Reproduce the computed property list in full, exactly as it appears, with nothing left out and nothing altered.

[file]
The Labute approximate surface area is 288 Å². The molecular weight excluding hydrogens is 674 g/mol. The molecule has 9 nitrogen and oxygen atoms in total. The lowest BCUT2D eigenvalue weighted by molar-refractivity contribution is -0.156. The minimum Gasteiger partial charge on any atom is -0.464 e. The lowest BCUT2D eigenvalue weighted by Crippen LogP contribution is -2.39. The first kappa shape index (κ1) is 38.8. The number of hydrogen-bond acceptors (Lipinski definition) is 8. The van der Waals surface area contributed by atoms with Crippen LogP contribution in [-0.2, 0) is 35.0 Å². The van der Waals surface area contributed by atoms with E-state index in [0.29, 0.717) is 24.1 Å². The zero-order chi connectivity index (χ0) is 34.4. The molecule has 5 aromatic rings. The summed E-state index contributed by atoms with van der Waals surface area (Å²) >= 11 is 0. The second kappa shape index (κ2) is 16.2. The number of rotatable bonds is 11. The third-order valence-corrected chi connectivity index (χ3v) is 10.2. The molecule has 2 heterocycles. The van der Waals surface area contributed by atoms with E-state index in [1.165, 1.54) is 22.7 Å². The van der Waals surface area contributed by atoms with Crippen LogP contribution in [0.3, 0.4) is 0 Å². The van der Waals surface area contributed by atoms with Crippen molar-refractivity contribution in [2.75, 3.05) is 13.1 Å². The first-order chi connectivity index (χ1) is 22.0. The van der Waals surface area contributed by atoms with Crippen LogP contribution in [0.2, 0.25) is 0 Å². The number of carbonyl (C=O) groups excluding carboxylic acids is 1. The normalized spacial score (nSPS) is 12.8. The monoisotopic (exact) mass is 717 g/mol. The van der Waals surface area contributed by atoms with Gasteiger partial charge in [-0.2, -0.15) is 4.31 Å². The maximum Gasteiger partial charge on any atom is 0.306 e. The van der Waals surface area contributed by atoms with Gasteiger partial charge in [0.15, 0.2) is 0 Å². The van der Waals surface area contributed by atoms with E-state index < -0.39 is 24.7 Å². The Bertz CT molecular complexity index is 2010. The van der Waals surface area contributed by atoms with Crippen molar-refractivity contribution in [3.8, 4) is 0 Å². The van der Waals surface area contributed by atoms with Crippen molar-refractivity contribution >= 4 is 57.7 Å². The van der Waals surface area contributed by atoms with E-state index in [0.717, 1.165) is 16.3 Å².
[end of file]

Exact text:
The Labute approximate surface area is 288 Å². The molecular weight excluding hydrogens is 674 g/mol. The molecule has 9 nitrogen and oxygen atoms in total. The lowest BCUT2D eigenvalue weighted by molar-refractivity contribution is -0.156. The minimum Gasteiger partial charge on any atom is -0.464 e. The lowest BCUT2D eigenvalue weighted by Crippen LogP contribution is -2.39. The first kappa shape index (κ1) is 38.8. The number of hydrogen-bond acceptors (Lipinski definition) is 8. The van der Waals surface area contributed by atoms with Crippen LogP contribution in [-0.2, 0) is 35.0 Å². The van der Waals surface area contributed by atoms with E-state index in [0.29, 0.717) is 24.1 Å². The zero-order chi connectivity index (χ0) is 34.4. The molecule has 5 aromatic rings. The summed E-state index contributed by atoms with van der Waals surface area (Å²) >= 11 is 0. The second kappa shape index (κ2) is 16.2. The number of rotatable bonds is 11. The third-order valence-corrected chi connectivity index (χ3v) is 10.2. The molecule has 2 heterocycles. The van der Waals surface area contributed by atoms with E-state index in [1.165, 1.54) is 22.7 Å². The van der Waals surface area contributed by atoms with Crippen LogP contribution in [0.3, 0.4) is 0 Å². The van der Waals surface area contributed by atoms with Crippen molar-refractivity contribution in [2.75, 3.05) is 13.1 Å². The first-order chi connectivity index (χ1) is 22.0. The van der Waals surface area contributed by atoms with Crippen LogP contribution in [0.2, 0.25) is 0 Å². The number of carbonyl (C=O) groups excluding carboxylic acids is 1. The normalized spacial score (nSPS) is 12.8. The monoisotopic (exact) mass is 717 g/mol. The van der Waals surface area contributed by atoms with Gasteiger partial charge in [-0.2, -0.15) is 4.31 Å². The maximum Gasteiger partial charge on any atom is 0.306 e. The van der Waals surface area contributed by atoms with Gasteiger partial charge in [0.15, 0.2) is 0 Å². The van der Waals surface area contributed by atoms with E-state index < -0.39 is 24.7 Å². The Bertz CT molecular complexity index is 2010. The van der Waals surface area contributed by atoms with Crippen molar-refractivity contribution in [3.8, 4) is 0 Å². The van der Waals surface area contributed by atoms with Crippen molar-refractivity contribution >= 4 is 57.7 Å². The van der Waals surface area contributed by atoms with E-state index in [0.717, 1.165) is 16.3 Å².